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Publication Date

2008-01-01

Availability

UM campus only

Degree Type

Thesis

Degree Name

Master of Arts (MA)

Department

Latin American Studies (Arts and Sciences)

Date of Defense

2008-05-07

First Committee Member

Dr. Steven F. Butterman - Committee Chair

Second Committee Member

Dr. Michael Slote - Committee Member

Third Committee Member

Dr. Tracy L. Devine Guzman - Committee Member

Abstract

Social violence is a serious problem in Latin America, an assertion that is thoroughly supported by statistics that identify Latin America as one of the most violent regions in the world (?Searching for Solutions in Latin America and the Caribbean? 20). These violent statistics explored in the very first chapter set the stage for this proposal by establishing its dire purpose. Formative historical legacies are central to social development, and they can provide the root causes and resentments that spur such social violence. There are a few that are common to the area of Latin America as a whole, such as the colonial experience and the slave trade, and these are examined alongside legacies of key leaders and educators that have shaped the face of the region and produced both pillars of hope and some of the greatest obstacles to social change. Understanding the root causes of violence and the formidable obstacles against effecting social change are key elements in designing and instituting a solution to this problem. Within this solution, education is a universally valid channel that, if given the necessary resources and personnel, could affect the lives of the majority of citizens. Combining the ideas of Martin L. Hoffman on the effect of inductive discipline encounters on children through character education, education becomes a powerful tool for creating not only more intelligent and autonomous citizens, but more empathic ones more attuned to an ?ethic of care.? While such a proposal certainly offers no guarantees and its successful institution would need to co-exist with other much needed social, political and economic reforms, it is presented as an innovative and experimental solution to a pressing problem taking a toll on the social and economic capital of societies in the region; a toll that is not easily ignored, particularly those for whom violence is an every day reality.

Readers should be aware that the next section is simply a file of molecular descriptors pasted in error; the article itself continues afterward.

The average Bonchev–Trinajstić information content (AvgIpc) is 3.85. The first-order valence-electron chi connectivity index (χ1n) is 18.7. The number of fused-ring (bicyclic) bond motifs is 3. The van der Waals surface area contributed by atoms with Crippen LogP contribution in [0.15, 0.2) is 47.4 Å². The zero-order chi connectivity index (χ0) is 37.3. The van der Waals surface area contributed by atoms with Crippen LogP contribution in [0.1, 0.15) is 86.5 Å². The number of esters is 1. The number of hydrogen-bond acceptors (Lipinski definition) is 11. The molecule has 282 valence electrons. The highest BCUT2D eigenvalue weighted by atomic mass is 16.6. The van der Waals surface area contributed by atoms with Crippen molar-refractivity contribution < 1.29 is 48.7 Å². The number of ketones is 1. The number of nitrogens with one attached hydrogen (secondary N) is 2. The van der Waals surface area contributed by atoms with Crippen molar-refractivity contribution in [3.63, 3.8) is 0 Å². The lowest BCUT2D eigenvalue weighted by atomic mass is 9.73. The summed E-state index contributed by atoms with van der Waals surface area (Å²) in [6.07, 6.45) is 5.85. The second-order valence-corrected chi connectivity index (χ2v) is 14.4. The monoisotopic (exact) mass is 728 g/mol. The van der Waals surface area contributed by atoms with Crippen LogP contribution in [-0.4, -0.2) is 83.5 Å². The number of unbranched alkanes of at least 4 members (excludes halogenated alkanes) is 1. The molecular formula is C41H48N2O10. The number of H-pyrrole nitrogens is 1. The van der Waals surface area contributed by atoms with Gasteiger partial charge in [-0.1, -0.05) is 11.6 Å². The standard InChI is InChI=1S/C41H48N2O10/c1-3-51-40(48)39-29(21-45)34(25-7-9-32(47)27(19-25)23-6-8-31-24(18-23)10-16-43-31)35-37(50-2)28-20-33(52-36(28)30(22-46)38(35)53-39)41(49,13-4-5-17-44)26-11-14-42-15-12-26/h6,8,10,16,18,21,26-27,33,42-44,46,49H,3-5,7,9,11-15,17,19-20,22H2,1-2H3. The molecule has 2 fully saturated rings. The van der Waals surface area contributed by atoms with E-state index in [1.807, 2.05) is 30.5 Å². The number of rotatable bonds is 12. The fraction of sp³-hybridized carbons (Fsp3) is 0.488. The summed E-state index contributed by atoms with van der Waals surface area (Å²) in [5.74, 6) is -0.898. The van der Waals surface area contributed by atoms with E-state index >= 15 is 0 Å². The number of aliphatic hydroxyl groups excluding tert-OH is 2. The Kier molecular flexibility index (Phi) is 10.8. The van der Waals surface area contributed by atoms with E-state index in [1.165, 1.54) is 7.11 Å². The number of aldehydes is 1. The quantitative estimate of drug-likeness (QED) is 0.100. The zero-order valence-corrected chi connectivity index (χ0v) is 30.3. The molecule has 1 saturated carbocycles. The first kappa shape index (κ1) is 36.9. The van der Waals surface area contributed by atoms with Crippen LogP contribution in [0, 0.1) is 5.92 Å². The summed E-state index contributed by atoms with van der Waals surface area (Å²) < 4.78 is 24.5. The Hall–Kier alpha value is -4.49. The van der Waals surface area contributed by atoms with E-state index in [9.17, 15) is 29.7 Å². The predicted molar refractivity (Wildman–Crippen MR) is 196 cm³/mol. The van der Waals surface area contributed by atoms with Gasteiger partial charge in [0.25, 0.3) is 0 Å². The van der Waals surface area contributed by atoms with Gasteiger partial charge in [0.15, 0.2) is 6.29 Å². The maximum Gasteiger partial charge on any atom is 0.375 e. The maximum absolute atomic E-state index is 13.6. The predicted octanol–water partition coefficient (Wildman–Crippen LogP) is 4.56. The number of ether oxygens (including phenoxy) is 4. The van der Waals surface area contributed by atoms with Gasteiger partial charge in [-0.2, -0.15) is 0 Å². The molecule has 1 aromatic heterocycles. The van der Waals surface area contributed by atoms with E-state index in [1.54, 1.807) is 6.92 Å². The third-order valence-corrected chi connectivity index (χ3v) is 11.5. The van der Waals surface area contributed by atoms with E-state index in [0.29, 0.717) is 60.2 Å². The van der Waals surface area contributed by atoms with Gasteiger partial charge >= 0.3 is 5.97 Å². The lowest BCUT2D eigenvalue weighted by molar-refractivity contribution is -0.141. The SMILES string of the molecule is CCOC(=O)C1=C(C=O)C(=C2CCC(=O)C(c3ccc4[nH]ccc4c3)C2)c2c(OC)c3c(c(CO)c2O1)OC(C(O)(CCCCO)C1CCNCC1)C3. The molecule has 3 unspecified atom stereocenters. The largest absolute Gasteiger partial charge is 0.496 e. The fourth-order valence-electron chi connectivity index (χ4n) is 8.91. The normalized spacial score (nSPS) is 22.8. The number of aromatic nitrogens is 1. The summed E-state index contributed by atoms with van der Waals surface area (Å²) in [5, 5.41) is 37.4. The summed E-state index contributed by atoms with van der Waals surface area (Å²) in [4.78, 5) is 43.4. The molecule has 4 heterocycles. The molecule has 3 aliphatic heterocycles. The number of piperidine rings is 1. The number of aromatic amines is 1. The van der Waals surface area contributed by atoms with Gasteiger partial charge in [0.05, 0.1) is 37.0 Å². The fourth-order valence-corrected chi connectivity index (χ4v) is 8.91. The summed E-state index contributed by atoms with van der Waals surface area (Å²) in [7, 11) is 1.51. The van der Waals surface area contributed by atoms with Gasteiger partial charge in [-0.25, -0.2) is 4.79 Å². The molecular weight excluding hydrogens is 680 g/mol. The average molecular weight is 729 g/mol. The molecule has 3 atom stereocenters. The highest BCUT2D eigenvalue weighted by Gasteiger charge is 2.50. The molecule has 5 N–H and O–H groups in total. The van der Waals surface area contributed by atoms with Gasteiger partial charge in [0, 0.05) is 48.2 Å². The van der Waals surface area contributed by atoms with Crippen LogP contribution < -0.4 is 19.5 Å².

Keywords

Justice; Education; Martin Hoffman; Inductive Discipline; Latin America; Violence; Social Violence

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